The Trade Marks Act, 1999 read with the Trademark Rules, 2017 places an obligation on the Registrar of Trade Marks to send a notice to the registered proprietor of a Trade Mark before its expiration in Form RG-3 (earlier known as O-3), communicating the date of expiration and the conditions regarding renewal of registration. RG-3 notice is an important part of the trademark renewal process, as it ensures the proprietor of trademark is aware of the impending expiration of trademark and can take steps to renew the same.
Section 25 (3) of the Trade Marks Act, 1999 provides that:
‘At the prescribed time before the expiration of the last registration of a trade mark the Registrar shall send notice in the prescribed manner to the registered proprietor of the date of expiration and the condition as to payment of fees and otherwise upon which a renewal of registration may be obtained, and, if at the expiration of the time prescribed in that behalf those conditions have not been duly complied with the Registrar may remove the trade from the register’
Further, as per Rule 58 (1) of the Trademark Rules, 2017:
‘In case no application for renewal of the registration in the prescribed form together with the specified fee has been received, the Registrar shall send, not more than six months before the expiration of registration of the trademark, a notice in Form RG-3 at the address of service informing the registered proprietor of the approaching date of expiration and the conditions, if any, subject to which the renewal of the registration may be obtained.’
Whilst the wording of the aforementioned provisions would suggest it is mandatory for the Registrar to send the RG-3 and/or O-3 notice, the same hasn’t always been complied with. In this regard, it would be pertinent to refer a few important judgments passed by Bombay High Court and Delhi High Courts, wherein, it was held that there is indeed an obligation upon the Registrar of Trade Marks to issue an RG-3 and/or O-3 notice to the Proprietor of Trade Mark before its expiration and the said Trade Mark cannot be removed from the Register in the absence of the same.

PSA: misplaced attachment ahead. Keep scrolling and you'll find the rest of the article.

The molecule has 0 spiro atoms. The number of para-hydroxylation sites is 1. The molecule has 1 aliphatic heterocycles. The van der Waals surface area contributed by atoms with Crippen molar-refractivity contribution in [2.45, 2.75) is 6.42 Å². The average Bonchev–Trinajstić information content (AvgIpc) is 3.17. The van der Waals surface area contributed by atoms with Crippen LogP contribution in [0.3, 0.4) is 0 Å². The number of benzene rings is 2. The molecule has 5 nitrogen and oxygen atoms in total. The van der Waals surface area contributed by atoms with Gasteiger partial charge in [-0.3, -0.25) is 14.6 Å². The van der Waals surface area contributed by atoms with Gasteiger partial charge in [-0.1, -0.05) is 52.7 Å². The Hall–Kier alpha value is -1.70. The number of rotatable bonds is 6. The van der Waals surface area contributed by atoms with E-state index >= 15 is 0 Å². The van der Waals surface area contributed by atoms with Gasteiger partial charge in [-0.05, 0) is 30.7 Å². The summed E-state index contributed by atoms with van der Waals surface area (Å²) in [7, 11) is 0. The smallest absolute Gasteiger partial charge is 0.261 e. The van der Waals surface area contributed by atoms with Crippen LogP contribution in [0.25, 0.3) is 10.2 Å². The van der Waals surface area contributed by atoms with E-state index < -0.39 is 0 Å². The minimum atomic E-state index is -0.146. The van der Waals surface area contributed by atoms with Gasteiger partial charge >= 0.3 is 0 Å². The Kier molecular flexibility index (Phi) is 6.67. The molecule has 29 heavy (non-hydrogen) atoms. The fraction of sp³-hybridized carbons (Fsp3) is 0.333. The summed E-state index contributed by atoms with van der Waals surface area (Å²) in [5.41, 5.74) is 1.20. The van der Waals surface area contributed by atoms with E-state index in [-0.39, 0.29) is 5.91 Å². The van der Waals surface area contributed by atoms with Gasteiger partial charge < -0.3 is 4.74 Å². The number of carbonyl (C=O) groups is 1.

Union Of India & Ors. v. Malhotra Book Depot
The first such instance where the issue came up was in Malhotra Book Depot v. Union of India , before the Delhi High Court. Whilst elucidating on the Registrar’s duty to issue an O-3 notice, the Court held that it was mandatory for the Registrar to issue said notice to the proprietor before expiration of Trade Mark. If pursuant to the said notice, the Proprietor failed to renew his trademark, only in such a case, the said Trade Mark can be removed from the Register. The Court further held that Section 25 (3) of the Trade Marks Act requires the Registrar to send the notice to the “Registered Proprietor” himself, and notice to the general public cannot be deemed to be notice to the Registered Proprietor. The said decision was upheld by the Division Bench of Hon’ble Delhi High Court.
Cipla Limited v. The Registrar of Trademarks & Anr
In the present case, a Division Bench of the Bombay High Court affirmed the view taken by the Delhi High Court in Malhotra Book Depot case, and held that sending of an O-3 notice before removal of a Trade Mark by the Registrar of Trade Mark is a mandatory requirement. Whilst interpreting Section 25 (3) of the Trade Marks Act, the Court opined that the use of the word ‘shall’ establishes that the Registrar is mandatorily required to send the said notice.
In view of the above cases, it is now a well-settled principle of Trademark Law in India that sending of RG-3 and/or O-3 notice to the registered proprietor of trademark is a mandatory obligation cast upon the Registrar of Trade Marks. The removal of Trade Mark from the Register without the notice being served upon the Registered Proprietor would be in contravention of Section 25 (3) of the Trade Marks Act, 1999 read with Rule 58 (1) of the Trademark Rules, 2017 and therefore bad in law. This principle has now been followed by various High Courts in India while dealing with such cases.